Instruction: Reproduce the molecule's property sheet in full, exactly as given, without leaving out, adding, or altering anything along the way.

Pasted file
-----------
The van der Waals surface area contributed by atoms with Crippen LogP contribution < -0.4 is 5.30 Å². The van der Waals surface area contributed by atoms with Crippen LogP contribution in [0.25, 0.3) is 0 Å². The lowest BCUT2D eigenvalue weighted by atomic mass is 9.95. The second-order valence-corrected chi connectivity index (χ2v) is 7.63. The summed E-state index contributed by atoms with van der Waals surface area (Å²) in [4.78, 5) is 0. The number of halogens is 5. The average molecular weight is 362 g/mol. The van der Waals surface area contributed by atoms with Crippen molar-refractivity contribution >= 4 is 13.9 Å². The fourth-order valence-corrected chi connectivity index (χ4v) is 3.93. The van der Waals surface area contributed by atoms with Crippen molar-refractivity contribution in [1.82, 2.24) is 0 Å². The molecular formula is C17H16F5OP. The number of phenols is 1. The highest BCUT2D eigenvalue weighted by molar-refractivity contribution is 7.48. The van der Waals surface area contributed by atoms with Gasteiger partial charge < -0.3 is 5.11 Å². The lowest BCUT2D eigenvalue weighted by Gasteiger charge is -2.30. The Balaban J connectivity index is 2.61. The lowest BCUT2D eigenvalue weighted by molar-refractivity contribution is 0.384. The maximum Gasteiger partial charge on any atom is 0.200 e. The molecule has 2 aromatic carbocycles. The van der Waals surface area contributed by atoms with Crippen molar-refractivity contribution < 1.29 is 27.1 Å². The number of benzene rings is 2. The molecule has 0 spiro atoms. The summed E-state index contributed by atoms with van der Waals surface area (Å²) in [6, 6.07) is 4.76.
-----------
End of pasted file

The van der Waals surface area contributed by atoms with Crippen LogP contribution < -0.4 is 5.30 Å². The van der Waals surface area contributed by atoms with Crippen LogP contribution in [0.25, 0.3) is 0 Å². The lowest BCUT2D eigenvalue weighted by atomic mass is 9.95. The second-order valence-corrected chi connectivity index (χ2v) is 7.63. The summed E-state index contributed by atoms with van der Waals surface area (Å²) in [4.78, 5) is 0. The number of halogens is 5. The average molecular weight is 362 g/mol. The van der Waals surface area contributed by atoms with Crippen molar-refractivity contribution >= 4 is 13.9 Å². The fourth-order valence-corrected chi connectivity index (χ4v) is 3.93. The van der Waals surface area contributed by atoms with Crippen molar-refractivity contribution in [1.82, 2.24) is 0 Å². The molecular formula is C17H16F5OP. The number of phenols is 1. The highest BCUT2D eigenvalue weighted by molar-refractivity contribution is 7.48. The van der Waals surface area contributed by atoms with Gasteiger partial charge < -0.3 is 5.11 Å². The lowest BCUT2D eigenvalue weighted by Gasteiger charge is -2.30. The Balaban J connectivity index is 2.61. The lowest BCUT2D eigenvalue weighted by molar-refractivity contribution is 0.384. The maximum Gasteiger partial charge on any atom is 0.200 e. The molecule has 2 aromatic carbocycles. The van der Waals surface area contributed by atoms with Crippen molar-refractivity contribution < 1.29 is 27.1 Å². The number of benzene rings is 2. The molecule has 0 spiro atoms. The summed E-state index contributed by atoms with van der Waals surface area (Å²) in [6, 6.07) is 4.76.